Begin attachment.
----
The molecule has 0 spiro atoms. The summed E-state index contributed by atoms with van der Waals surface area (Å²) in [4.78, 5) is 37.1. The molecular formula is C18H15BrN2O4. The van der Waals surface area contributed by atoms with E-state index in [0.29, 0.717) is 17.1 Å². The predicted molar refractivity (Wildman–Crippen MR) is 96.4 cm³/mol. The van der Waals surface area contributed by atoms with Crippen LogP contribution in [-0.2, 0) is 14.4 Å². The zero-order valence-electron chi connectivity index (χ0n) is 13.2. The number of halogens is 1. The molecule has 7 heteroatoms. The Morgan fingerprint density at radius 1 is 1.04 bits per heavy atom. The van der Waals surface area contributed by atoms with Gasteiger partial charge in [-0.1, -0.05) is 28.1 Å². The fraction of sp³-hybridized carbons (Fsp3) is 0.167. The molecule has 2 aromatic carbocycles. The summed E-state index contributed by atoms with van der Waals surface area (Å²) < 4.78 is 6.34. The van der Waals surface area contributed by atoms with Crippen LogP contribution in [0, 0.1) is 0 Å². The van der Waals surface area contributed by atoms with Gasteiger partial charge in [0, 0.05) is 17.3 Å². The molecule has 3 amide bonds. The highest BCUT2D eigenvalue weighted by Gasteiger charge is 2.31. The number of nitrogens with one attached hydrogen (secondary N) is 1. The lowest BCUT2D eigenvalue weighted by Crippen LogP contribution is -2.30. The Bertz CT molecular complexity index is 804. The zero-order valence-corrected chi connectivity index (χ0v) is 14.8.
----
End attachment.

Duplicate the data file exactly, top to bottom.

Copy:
The molecule has 0 spiro atoms. The summed E-state index contributed by atoms with van der Waals surface area (Å²) in [4.78, 5) is 37.1. The molecular formula is C18H15BrN2O4. The van der Waals surface area contributed by atoms with E-state index in [0.29, 0.717) is 17.1 Å². The predicted molar refractivity (Wildman–Crippen MR) is 96.4 cm³/mol. The van der Waals surface area contributed by atoms with Crippen LogP contribution in [-0.2, 0) is 14.4 Å². The zero-order valence-electron chi connectivity index (χ0n) is 13.2. The number of halogens is 1. The molecule has 7 heteroatoms. The Morgan fingerprint density at radius 1 is 1.04 bits per heavy atom. The van der Waals surface area contributed by atoms with Gasteiger partial charge in [-0.1, -0.05) is 28.1 Å². The fraction of sp³-hybridized carbons (Fsp3) is 0.167. The molecule has 2 aromatic carbocycles. The summed E-state index contributed by atoms with van der Waals surface area (Å²) < 4.78 is 6.34. The van der Waals surface area contributed by atoms with Crippen LogP contribution in [0, 0.1) is 0 Å². The van der Waals surface area contributed by atoms with Gasteiger partial charge in [0, 0.05) is 17.3 Å². The molecule has 3 amide bonds. The highest BCUT2D eigenvalue weighted by Gasteiger charge is 2.31. The number of nitrogens with one attached hydrogen (secondary N) is 1. The lowest BCUT2D eigenvalue weighted by Crippen LogP contribution is -2.30. The Bertz CT molecular complexity index is 804. The zero-order valence-corrected chi connectivity index (χ0v) is 14.8.